And so we begin by speaking of love. The tamest, most secret longings our hearts felt in grade school. We stray at some point, a million stories left untold. But, we reach today, when our fresh stories are more interesting to us than our stale ones. And then what? You get involved in stories of love that are so painfully hilarious so as to lead one to the grocery store determined to find this or that to correct potential vitamin deficiencies and swearing not to resort to prayer and absolutely not to read one’s horoscope.
In short, I turn to the one genre my bookshelves hold the most of…determined to approach the books with the same aesthetic eye as I do everything else. When I read Shakespeare, I do so with one question: what turns me on? And that’s in that electrical aesthetic sense that makes Walter Pater still a glorious read despite the knowledge that he’s no longer a trustworthy source…he writes beautifully. But, as with anyone else, it is not simply beautiful sentences, elegant concepts, and poignant stories that turn me on…it’s also all the basest, most animal horrors of the boudoir that I approach with the same delicacy as when deciding which apples, in all their bruised, cloudy-skinned, fingernail-marked pageantry I’ll take home with me. Usually to forget and let rot in the fridge. What can I say?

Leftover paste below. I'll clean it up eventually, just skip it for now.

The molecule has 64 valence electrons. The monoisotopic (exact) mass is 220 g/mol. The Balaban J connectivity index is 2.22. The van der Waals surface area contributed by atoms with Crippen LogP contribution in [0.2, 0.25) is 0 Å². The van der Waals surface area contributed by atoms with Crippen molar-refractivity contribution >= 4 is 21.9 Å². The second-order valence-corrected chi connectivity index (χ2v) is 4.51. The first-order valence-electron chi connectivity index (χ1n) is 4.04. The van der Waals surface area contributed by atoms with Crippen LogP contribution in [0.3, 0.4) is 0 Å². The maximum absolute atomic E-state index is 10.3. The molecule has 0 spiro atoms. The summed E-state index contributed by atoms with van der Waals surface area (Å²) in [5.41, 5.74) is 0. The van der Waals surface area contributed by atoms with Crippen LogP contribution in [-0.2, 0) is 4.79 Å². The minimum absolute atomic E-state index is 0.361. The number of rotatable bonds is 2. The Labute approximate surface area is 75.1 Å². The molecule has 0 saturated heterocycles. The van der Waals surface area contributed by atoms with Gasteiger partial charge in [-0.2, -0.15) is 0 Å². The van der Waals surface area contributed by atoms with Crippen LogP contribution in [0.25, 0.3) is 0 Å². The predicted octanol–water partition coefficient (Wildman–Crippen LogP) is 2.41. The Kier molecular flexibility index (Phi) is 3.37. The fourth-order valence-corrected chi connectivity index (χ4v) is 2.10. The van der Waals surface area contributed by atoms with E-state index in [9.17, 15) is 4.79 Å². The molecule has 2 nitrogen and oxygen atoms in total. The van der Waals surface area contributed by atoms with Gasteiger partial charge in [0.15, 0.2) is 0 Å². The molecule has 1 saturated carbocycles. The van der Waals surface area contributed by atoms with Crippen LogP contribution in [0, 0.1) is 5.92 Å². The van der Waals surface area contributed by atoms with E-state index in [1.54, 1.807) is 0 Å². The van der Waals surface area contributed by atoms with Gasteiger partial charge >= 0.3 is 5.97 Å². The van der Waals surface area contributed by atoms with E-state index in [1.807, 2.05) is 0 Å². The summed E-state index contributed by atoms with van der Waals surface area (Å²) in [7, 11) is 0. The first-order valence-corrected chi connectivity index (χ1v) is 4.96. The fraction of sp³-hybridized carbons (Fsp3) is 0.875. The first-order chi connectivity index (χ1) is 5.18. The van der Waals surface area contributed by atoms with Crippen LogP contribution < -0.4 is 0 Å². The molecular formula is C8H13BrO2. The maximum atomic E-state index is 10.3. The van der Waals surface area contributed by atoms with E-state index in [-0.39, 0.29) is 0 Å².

So, assuming my potassium intake is sufficient, out comes the books! Let’s take a look at two of their intros and rate their efficacy:
The Story of the Eye and The Story of O.
The Story of the Eye
For the record, everything romantic that’s ever emerged from France was thanks to native-English speakers.
Eye begins with the author’s origin-tale, explaining quickly that things are about to get fucked up for reasons that can be explained away in psychoanalysis: from a young age, both he and his gal have felt a nervousness about all things sexual. What I didn’t understand the first time I read this book was that this nervousness is indistinguishable from other things that make one nervous, insofar as their manifestations go. Without that understanding, the book won’t make sense. Before a first date you feel much the same as before a job interview. This may include nausea. Nausea is also the feeling they get after decapitating a girl accidentally. The point being that while we can say “dates cause anxiety” and “job interviews cause anxiety,” the nausea and dry mouth and shakiness, we don’t tend to associate the two with each other beyond that. Much more so if we consider “dates cause anxiety” and “near car-accidents cause anxiety.” The two in this story do treat the anxieties as one and the same. So it sounds like fiction because…well, who does that?